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How to catch a fake

An image is not fake until it is identified as such. To do so, it has to be compared to a ground truth and fail.

The ground truth can be the event itself or, for lack of a time machine, the original photograph of the event recorded at the time.

There are three types of fake photos: 

Real image ( after the Japanese earthquake), wrong context


Example of an altered image. Graffiti and broken head are alterations.
Portrait generated by a GAN (generative adversarial network). This person is not real.

Each is an attempt to convince viewers of the reality of an event by means of deception.

 In other terms, fake photos falsify an event in 3 ways:

  1. The event did happen, but not when and how is it is described—the out-of-context photo.
  2. The event did happen, but not how it is visible in the image—the altered-content photo.
  3. The event never happened—the 100% created image.

So bar the viewer being an actual witness of the event and having a perfect memory of it, which is a very rare, if not impossible occurrence, the best way to proving an image is fake is comparing it to the original photograph.

Both 1. and 2. use an original image as the base to their deception. For 3. things are more complicated as we will see later. If the deceiving picture can be compared to its original unaltered version, including associated metadata, it can be debunked. Thus establishing the original image as ground truth is primordial to exposing fake photos.

Popular methods for 1. and 2. are:

Each method has advantage and shortcomings:

Blockchain carries an aura of impenetrable and hack-free security. However, it has its flaws.

First, the registered image is not the image but a hash of the picture. Those vary depending on who creates them. The same image can have a different hash. Thus while the blockchain might be an independent network of servers, the creation of the input information is proprietary to those who create it. Not independent, not free, and certainly not impervious to influences.

Also, a hash is not an image. The link between the hash and its corresponding image and original caption is also held in a private proprietary server.

In other words, blockchain is not as secure and certified as it claims. Example

Keeping a core catalog. The most popular solution today. Risks and limitations are obvious. Servers are private, can fail, and their content can be altered or deleted. It can also be hard to retrieve corresponding files because of poor indexing and search capabilities. However, the original image and associated original metadata are associated in one place, establishing a ground truth. Example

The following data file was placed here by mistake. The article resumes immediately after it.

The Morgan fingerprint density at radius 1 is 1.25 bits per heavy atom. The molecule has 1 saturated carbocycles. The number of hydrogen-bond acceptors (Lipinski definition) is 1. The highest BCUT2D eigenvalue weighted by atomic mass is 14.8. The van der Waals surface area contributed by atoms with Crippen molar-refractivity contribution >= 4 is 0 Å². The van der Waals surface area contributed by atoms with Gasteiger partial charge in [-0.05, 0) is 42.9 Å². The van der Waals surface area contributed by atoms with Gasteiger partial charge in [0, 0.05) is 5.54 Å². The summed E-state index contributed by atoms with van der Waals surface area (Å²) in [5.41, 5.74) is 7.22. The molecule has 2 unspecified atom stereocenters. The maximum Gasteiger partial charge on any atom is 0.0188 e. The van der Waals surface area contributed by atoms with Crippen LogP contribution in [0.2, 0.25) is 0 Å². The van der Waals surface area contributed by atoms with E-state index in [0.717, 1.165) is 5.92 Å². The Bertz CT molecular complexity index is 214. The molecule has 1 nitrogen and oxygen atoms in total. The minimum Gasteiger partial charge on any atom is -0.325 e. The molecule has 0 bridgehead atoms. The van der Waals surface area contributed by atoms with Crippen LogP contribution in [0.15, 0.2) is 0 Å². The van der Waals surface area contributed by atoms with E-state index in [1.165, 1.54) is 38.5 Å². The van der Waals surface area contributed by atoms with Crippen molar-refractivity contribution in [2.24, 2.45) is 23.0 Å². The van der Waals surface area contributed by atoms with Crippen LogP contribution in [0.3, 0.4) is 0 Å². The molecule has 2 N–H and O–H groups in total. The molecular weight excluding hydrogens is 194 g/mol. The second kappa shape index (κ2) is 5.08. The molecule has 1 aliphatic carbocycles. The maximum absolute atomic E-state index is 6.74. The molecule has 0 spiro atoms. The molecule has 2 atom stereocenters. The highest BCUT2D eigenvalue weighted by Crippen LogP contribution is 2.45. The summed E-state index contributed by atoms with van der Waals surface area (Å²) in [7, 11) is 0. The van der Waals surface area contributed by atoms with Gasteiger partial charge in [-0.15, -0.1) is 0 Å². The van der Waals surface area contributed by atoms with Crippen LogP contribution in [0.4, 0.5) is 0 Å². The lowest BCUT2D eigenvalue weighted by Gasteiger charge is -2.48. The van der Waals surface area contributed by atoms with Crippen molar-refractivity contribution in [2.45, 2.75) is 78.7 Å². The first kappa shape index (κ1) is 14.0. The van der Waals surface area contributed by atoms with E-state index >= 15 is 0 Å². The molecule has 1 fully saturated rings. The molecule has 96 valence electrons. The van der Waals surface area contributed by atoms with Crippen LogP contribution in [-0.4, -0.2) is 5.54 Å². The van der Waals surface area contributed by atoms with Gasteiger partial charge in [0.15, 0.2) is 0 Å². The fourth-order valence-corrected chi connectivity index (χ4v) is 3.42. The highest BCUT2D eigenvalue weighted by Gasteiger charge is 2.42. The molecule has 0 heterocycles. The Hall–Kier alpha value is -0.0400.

Imatag’s invisible watermark can spot an image alteration without having to compare it with the original file.

Invisible watermarking. New and very promising. Certification travels with the image. If an image element is altered, it is easily detectable ( part of the watermark is missing) An instant number 2 killer. To debunk out of context images, the unique watermark can easily trace back to the original file and its original metadata. Ground truth can quickly be established if linked to a core catalog. Example

Date certification. Reverse visual search is the poor people tool to identify fake photos and one of the most in use. Dropping it into a Google image search will reveal ( almost) every instance of its publication. Finding earlier, if not the earliest publication can establish the ground truth photo. Issues here are various:

Ironically, photography has evolved mostly as a tool to alter reality rather than to reproduce it with fidelity. Capturing it with the highest accuracy possible only to alter it with the most advanced computerized imaging options. In its quest for popularisation, it has used modification as its most potent seductive attribute. Today, image falsification in all its forms is a multi-billion dollar industry. Not so much for reproduction fidelity.

There is much catching up to do.

Author: Paul Melcher

Paul Melcher is a highly influential and visionary leader in visual tech, with 20+ years of experience in licensing, tech innovation, and entrepreneurship. He is the Managing Director of MelcherSystem and has held executive roles at Corbis, Stipple, and more. Melcher received a Digital Media Licensing Association Award and is a board member of Plus Coalition, Clippn, and Anthology, and has been named among the “100 most influential individuals in American photography”

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